Health Care

More | | | Editor

Kidney Action Day aims to raise awareness of disease

  • Follow Health

When Harriet Smith was diagnosed with kidney disease in 2005, neither she nor her daughter, Adriane Jenkins, knew their family’s history of high blood pressure put them at risk for kidney failure.

Back | Next
Gail Flynn of Eye Care One gives Jayden Alford, 6, a vision screening as Raleigh Roundtree Jr., 9, and Marquvas Hanson, 10, wait there turn during the Kidney Action Day at the Kroc Center.  MIKE ADAMS/SPECIAL
MIKE ADAMS/SPECIAL
Gail Flynn of Eye Care One gives Jayden Alford, 6, a vision screening as Raleigh Roundtree Jr., 9, and Marquvas Hanson, 10, wait there turn during the Kidney Action Day at the Kroc Center.

“For all we knew, it was just diabetes,” Jenkins said. “Now we’re trying to make everybody in our family aware than not only does high blood pressure do damage to your heart, it also does damage to your kidneys.”

Smith and Jenkins attended the American Kidney Fund’s Kidney Action Day at the Kroc Center on Saturday, and their story represents what the event is all about: raising awareness.

LaVarne Burton, the president and CEO of the Amer­ican Kidney Fund, said kidney disease is the ninth-leading cause of death in the nation and the eighth-leading cause of death in Georgia. It is prevalent, but it doesn’t have to happen, Burton said.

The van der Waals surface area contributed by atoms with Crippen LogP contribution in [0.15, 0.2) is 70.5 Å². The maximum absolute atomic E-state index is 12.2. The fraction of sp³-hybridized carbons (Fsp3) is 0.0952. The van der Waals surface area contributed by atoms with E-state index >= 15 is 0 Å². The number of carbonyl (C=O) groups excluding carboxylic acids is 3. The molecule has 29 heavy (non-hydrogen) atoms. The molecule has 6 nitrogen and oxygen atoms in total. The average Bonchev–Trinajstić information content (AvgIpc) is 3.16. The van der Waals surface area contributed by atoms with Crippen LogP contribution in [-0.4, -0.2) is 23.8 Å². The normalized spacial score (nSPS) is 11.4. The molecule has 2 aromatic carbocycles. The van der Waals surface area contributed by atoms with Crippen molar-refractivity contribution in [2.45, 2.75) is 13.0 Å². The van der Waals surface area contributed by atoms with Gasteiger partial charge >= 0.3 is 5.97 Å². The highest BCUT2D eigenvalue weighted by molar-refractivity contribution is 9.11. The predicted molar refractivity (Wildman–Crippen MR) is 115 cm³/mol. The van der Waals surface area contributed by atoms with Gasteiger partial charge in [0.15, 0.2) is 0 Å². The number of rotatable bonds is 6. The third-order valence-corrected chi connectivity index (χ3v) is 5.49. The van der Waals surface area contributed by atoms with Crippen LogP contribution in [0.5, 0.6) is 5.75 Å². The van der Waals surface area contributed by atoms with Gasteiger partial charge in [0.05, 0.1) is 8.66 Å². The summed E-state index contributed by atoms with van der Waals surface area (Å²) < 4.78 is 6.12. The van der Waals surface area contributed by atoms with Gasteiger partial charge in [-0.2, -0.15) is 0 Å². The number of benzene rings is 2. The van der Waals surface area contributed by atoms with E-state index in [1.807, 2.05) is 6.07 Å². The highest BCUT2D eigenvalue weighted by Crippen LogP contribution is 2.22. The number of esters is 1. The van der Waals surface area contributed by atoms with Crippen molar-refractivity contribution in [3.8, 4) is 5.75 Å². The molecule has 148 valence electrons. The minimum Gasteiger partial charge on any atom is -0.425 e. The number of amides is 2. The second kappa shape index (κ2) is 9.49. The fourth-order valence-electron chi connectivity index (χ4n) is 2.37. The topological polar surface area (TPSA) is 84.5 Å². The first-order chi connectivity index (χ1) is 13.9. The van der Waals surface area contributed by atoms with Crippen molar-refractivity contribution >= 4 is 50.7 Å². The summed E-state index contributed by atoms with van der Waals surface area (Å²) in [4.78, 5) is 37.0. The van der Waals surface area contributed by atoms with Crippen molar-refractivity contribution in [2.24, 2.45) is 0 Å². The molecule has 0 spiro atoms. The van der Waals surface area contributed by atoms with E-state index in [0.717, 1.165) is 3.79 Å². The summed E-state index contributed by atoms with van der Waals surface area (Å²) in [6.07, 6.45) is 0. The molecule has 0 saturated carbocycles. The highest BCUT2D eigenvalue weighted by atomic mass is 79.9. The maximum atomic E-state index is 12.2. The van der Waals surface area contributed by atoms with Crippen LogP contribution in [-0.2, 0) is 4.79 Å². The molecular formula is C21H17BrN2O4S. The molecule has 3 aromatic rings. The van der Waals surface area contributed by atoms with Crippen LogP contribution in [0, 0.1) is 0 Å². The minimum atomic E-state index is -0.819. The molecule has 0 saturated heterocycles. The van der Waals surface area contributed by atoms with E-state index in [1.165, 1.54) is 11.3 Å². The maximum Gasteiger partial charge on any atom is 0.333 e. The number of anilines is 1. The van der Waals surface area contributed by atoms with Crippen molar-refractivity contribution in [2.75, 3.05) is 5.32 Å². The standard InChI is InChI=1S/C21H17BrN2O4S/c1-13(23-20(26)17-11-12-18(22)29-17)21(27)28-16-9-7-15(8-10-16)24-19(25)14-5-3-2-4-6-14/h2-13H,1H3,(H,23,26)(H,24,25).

Knowing the risk factors – high blood pressure, diabetes, obesity, race and age – is the first step toward preventing kidney failure.

Organizations such as American Renal Associates and U.S. Renal Care offered screenings for kidney disease Saturday and information about the disease, treatment options and prevention.

“What those companies are saying is, ‘We take care of people once they’re in kidney failure. We’ve got enough patients. This is not a disease you have to have,’” Burton said.

The event offered a variety of other health information such as eye exams, glucose screenings, healthful eating and Zumba demonstrations. Georgia Regents University’s Ryan White Outreach Team offered free HIV testing.

Inflatables and face painting kept children entertained while their parents went from table to table.

Sabrena Martin jumped into a Zumba routine and said she was having a great time. She said she especially appreciated the opportunity to have free health screenings. She had her glucose and cholesterol levels and her blood pressure checked.

Martin heard about the event on the radio, and when she and her mother, Deloris Ryan, finished exercising at Kroc Center, they decided to see what it was about.

“I learned about lots of health organizations that give benefits to people regardless of income level. It doesn’t pertain to me personally, but it’s great to know just for people you may know (that need it),” she said.

She said she hopes the event will be held again.

“I’ll definitely spread the word,” she said.


Top headlines

Man reports McCormick attack

A South Carolina man told police three men attempted to sexually assault him and then shot at him while he was bicycling in McCormick County late Saturday.
Search Augusta jobs